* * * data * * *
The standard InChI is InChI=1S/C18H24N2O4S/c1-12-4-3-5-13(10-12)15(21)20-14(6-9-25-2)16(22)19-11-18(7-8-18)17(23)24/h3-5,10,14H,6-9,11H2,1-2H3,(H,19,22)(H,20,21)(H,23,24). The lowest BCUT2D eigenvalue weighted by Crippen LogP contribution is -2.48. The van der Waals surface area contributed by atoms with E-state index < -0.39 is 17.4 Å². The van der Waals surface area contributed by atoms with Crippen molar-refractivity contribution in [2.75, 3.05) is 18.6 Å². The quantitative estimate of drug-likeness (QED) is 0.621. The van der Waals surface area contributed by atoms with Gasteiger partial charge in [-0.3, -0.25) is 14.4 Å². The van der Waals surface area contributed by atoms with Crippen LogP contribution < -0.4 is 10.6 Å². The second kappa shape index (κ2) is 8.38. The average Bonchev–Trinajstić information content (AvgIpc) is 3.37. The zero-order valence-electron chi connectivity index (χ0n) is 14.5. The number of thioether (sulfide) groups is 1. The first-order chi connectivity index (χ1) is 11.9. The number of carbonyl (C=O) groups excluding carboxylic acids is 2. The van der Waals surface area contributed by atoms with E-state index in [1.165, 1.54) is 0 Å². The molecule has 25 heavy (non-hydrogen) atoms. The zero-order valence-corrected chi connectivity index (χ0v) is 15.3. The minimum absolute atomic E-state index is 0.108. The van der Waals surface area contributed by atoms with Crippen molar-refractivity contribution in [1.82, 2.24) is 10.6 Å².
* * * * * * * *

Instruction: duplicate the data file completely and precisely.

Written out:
The standard InChI is InChI=1S/C18H24N2O4S/c1-12-4-3-5-13(10-12)15(21)20-14(6-9-25-2)16(22)19-11-18(7-8-18)17(23)24/h3-5,10,14H,6-9,11H2,1-2H3,(H,19,22)(H,20,21)(H,23,24). The lowest BCUT2D eigenvalue weighted by Crippen LogP contribution is -2.48. The van der Waals surface area contributed by atoms with E-state index < -0.39 is 17.4 Å². The van der Waals surface area contributed by atoms with Crippen molar-refractivity contribution in [2.75, 3.05) is 18.6 Å². The quantitative estimate of drug-likeness (QED) is 0.621. The van der Waals surface area contributed by atoms with Gasteiger partial charge in [-0.3, -0.25) is 14.4 Å². The van der Waals surface area contributed by atoms with Crippen LogP contribution < -0.4 is 10.6 Å². The second kappa shape index (κ2) is 8.38. The average Bonchev–Trinajstić information content (AvgIpc) is 3.37. The zero-order valence-electron chi connectivity index (χ0n) is 14.5. The number of thioether (sulfide) groups is 1. The first-order chi connectivity index (χ1) is 11.9. The number of carbonyl (C=O) groups excluding carboxylic acids is 2. The van der Waals surface area contributed by atoms with E-state index in [1.165, 1.54) is 0 Å². The molecule has 25 heavy (non-hydrogen) atoms. The zero-order valence-corrected chi connectivity index (χ0v) is 15.3. The minimum absolute atomic E-state index is 0.108. The van der Waals surface area contributed by atoms with Crippen molar-refractivity contribution in [1.82, 2.24) is 10.6 Å².